The inflation was brought on as a result of excessive money creation, bond buying and ultra low rates. It was compounded by shortages of energy, food and other basics. The inflation will now come down as money and credit are much tighter. Inflation is however proving obstinate because there remain some difficult supply shortages, price controls have delayed energy falls in the UK and public sector productivity has fallen a lot leading to too high a level of public spending.
The Bank’s policy is to squeeze demand by raising the price of borrowings. This will put off investment, cutting demand for investment goods and construction. The main impact is on mortgages, narrowly targeting the worst hits on the 2 million or so who will need to renew their mortgage loans before the election, and on potential first time buyers who will be excluded from the market. It will take time to hit overall demand as the hit to incomes only occurs at the maturity date of the old lower rate mortgage. Meanwhile the millions of savers with money on deposit will enjoy an increase in income facilitating more demand from them. The Bank is hitting mortgages especially hard by selling £80bn of bonds a year, given the way the price and rate on the bonds of the right maturity is directly relevant to fixing commercial mortgage rates.
To get inflation down the government needs to undertake a series of supply side boosting measures. The UK can extract more of its own oil and gas with a big boost to its revenues and reduction in the balance of trade deficit. Grants to farmers not to farm should be replaced with grants and loans to encourage a big increase in domestic outputs, especially of fruit and vegetables where we have lost a lot of market share this century.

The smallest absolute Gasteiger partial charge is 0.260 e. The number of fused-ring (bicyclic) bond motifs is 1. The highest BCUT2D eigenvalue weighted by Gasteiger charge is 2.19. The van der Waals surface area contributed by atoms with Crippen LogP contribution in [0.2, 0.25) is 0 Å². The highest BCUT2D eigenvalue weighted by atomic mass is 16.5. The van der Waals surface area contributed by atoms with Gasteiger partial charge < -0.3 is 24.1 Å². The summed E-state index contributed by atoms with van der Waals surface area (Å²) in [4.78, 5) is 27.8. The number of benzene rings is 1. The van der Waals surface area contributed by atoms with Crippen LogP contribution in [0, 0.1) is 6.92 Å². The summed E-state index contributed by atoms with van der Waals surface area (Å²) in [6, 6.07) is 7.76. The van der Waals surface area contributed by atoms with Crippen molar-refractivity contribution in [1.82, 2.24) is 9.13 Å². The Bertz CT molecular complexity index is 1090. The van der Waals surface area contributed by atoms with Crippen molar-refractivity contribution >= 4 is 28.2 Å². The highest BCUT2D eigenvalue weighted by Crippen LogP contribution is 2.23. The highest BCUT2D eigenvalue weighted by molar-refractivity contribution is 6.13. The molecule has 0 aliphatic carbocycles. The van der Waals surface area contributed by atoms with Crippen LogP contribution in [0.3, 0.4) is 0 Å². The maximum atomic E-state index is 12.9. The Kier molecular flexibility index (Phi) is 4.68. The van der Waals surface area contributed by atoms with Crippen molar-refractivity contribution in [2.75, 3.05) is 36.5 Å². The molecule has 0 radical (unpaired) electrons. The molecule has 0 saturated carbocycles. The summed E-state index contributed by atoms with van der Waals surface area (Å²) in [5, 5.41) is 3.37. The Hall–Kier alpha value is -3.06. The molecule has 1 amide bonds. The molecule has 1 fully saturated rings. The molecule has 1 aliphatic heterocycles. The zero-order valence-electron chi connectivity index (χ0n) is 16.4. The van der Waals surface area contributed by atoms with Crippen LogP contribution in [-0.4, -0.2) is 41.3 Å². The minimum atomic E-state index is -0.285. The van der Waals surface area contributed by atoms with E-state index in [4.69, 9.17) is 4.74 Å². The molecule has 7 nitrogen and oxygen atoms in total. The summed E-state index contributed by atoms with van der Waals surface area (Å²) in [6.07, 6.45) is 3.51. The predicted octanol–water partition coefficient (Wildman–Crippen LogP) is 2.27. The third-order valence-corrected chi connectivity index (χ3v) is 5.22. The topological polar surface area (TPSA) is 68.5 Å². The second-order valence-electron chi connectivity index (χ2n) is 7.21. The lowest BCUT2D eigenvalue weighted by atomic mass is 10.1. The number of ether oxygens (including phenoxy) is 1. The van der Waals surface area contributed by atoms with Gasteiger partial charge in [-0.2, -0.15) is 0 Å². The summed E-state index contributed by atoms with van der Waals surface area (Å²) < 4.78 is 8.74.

Reform of IR 35 allowing more people to work for themselves and to attract contracts from companies could lead to a reversal of the big decline in self employment and greatly add to capacity and flexibility in a range of markets. Raising the VAT threshold from £85,000 to £250,000 would lead to a same year boost to output by many small companies that decline business or have a temporary shut down to avoid going through the threshold.
These two tax measures will be costed as losing revenue, which is debatable. To cover estimated Treasury costs of say £4bn the government could rephase and reduce the £20bn carbon expenditures, suspend the free smart meter programme to save £1bn a year and transfer more of the costs of housing new migrant arrivals to the Overseas Aid budget.
There are many other ways of creating some fiscal space. It would be good to immediately cut inflation by temporarily taking VAT off vehicle and domestic heating fuels. There will be savings on the interest rate programme for a lower inflation rate, given the way the Treasury accounts for the non cash item of indexation costs on Index linked gilts. The government should press on with asset and property sales to release cash and lower spending.
Expanding supply with selective tax cuts paid for by spending controls is the best way to cut inflation whilst allowing some growth. Growth is the best way to get the deficit down.